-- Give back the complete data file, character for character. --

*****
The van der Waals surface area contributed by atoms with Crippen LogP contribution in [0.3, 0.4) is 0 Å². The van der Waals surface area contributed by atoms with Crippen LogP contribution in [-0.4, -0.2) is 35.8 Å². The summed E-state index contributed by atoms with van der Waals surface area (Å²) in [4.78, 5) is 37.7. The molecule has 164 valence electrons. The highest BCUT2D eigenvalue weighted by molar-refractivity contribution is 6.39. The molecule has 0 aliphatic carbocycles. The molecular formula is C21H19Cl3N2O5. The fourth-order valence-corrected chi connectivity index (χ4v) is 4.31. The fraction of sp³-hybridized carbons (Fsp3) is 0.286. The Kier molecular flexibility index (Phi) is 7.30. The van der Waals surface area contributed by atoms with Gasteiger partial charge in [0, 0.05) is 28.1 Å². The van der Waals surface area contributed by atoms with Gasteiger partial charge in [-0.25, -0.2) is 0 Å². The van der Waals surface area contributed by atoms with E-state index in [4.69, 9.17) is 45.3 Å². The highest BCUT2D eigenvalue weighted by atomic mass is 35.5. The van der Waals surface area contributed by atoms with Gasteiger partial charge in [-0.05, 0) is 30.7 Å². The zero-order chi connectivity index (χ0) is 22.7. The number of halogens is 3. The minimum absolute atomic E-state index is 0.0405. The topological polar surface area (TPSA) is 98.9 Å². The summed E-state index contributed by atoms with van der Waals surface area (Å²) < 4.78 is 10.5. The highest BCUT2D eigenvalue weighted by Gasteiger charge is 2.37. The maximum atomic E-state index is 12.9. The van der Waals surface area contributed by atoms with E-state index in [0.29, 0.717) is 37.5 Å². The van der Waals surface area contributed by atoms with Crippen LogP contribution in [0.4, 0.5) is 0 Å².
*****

The van der Waals surface area contributed by atoms with Crippen LogP contribution in [0.3, 0.4) is 0 Å². The van der Waals surface area contributed by atoms with Crippen LogP contribution in [-0.4, -0.2) is 35.8 Å². The summed E-state index contributed by atoms with van der Waals surface area (Å²) in [4.78, 5) is 37.7. The molecule has 164 valence electrons. The highest BCUT2D eigenvalue weighted by molar-refractivity contribution is 6.39. The molecule has 0 aliphatic carbocycles. The molecular formula is C21H19Cl3N2O5. The fourth-order valence-corrected chi connectivity index (χ4v) is 4.31. The fraction of sp³-hybridized carbons (Fsp3) is 0.286. The Kier molecular flexibility index (Phi) is 7.30. The van der Waals surface area contributed by atoms with Gasteiger partial charge in [0, 0.05) is 28.1 Å². The van der Waals surface area contributed by atoms with Gasteiger partial charge in [-0.25, -0.2) is 0 Å². The van der Waals surface area contributed by atoms with E-state index in [4.69, 9.17) is 45.3 Å². The highest BCUT2D eigenvalue weighted by atomic mass is 35.5. The van der Waals surface area contributed by atoms with Gasteiger partial charge in [-0.05, 0) is 30.7 Å². The zero-order chi connectivity index (χ0) is 22.7. The number of halogens is 3. The minimum absolute atomic E-state index is 0.0405. The topological polar surface area (TPSA) is 98.9 Å². The summed E-state index contributed by atoms with van der Waals surface area (Å²) < 4.78 is 10.5. The highest BCUT2D eigenvalue weighted by Gasteiger charge is 2.37. The maximum atomic E-state index is 12.9. The van der Waals surface area contributed by atoms with E-state index in [0.29, 0.717) is 37.5 Å². The van der Waals surface area contributed by atoms with Crippen LogP contribution in [0.4, 0.5) is 0 Å².